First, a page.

Molecular Biotechnology

, Volume 60, Issue 4, pp 329–338 | Cite as

Genome Editing in Stem Cells for Disease Therapeutics

  • Minjung SongEmail author
  • Suresh RamakrishnaEmail author


Programmable nucleases including zinc finger nucleases, transcription activator-like effector nucleases, and clustered regularly interspaced short palindrome repeats (CRISPR)/CRISPR-associated protein have tremendous potential biological and therapeutic applications as novel genome editing tools. These nucleases enable precise modification of the gene of interest by disruption, insertion, or correction. The application of genome editing technology to pluripotent stem cells or hematopoietic stem cells has the potential to remarkably advance the contribution of this technology to life sciences. Specifically, disease models can be generated and effective therapeutics can be developed with great efficiency and speed. Here we review the characteristics and mechanisms of each programmable nuclease. In addition, we review the applications of these nucleases to stem cells for disease therapies and summarize key studies of interest.


Zinc finger nucleases Transcription activator-like effector nucleases Clustered regularly interspaced short palindrome repeat associated system Induced pluripotent stem cells Hematopoietic stem cells 



This research was supported by the Basic Science Research Program through the National Research Foundation of Korea (NRF), which is funded by the Ministry of Education (NRF-2017R1D1A1A02018480 and 2017M3A9C6061361). Medical Research Center (2017R1A5A2015395), funded by the National Research Foundation of Korea (NRF) of the Ministry of Science, ICT and Future Planning, Republic of Korea and Bio and Medical Technology Development Program of the National Research Foundation (NRF) and funded by the Korean government (MSIP and MOHW) (2017M3A9E4048172). The author would like to thank Ms. Hee-Jung Seo and Jisu Song from Silla University for their figure illustrations. The authors declare no potential conflicts of interest with respect to the research, authorship, and/or publication of this article.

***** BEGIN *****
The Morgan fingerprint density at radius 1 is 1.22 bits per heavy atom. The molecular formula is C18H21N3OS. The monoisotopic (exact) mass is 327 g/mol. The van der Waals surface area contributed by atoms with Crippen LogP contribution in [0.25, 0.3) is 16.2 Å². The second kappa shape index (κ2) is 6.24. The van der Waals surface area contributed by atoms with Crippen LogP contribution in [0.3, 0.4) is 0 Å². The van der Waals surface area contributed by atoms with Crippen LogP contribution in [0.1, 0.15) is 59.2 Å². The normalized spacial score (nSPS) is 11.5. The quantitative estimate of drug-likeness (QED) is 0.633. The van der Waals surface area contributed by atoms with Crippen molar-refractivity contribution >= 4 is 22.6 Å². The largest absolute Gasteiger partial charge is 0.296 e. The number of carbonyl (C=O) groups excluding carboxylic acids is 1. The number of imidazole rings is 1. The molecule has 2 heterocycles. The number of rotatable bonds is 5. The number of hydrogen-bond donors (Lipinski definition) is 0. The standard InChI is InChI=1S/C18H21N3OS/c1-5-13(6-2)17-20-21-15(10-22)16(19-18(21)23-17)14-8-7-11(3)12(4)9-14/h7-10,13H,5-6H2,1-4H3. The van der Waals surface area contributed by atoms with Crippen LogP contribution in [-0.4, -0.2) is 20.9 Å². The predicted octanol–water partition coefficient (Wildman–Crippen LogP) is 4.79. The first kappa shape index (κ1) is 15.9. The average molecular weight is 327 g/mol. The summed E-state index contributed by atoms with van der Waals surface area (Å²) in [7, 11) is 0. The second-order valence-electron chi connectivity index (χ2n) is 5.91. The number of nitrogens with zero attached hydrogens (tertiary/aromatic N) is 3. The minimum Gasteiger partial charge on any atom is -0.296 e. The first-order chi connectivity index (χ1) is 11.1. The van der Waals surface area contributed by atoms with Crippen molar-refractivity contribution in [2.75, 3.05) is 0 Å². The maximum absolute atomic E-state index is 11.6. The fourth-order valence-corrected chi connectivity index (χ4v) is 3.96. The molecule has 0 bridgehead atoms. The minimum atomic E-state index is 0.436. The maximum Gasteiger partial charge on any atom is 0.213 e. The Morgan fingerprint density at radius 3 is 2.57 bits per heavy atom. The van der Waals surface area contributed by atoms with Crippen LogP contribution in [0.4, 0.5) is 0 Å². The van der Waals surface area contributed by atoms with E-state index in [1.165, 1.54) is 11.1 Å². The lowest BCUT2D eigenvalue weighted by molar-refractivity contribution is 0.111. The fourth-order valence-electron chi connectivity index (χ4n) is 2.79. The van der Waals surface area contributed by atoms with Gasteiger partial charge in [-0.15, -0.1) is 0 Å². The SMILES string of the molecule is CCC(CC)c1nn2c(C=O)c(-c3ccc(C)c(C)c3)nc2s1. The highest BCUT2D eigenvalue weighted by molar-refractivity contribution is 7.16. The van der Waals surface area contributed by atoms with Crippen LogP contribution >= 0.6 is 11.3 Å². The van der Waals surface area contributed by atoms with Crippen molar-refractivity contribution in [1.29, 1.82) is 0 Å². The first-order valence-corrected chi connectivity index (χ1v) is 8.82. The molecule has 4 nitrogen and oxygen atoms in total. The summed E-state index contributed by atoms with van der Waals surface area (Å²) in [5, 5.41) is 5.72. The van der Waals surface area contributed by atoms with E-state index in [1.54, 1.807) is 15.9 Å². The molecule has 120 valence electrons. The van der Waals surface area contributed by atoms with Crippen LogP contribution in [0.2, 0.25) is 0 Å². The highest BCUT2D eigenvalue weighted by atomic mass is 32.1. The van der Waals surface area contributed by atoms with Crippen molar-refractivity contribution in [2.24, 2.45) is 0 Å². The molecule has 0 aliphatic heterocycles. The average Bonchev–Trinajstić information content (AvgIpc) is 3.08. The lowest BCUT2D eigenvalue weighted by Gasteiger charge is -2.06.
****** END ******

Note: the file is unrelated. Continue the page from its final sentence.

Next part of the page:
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© Springer Science+Business Media, LLC, part of Springer Nature 2018

Authors and Affiliations

  1. 1.Department of Food Biotechnology, College of Medical and Life ScienceSilla UniversityBusanSouth Korea
  2. 2.Graduate School of Biomedical Science and EngineeringHanyang UniversitySeoulSouth Korea
  3. 3.College of MedicineHanyang UniversitySeoulSouth Korea

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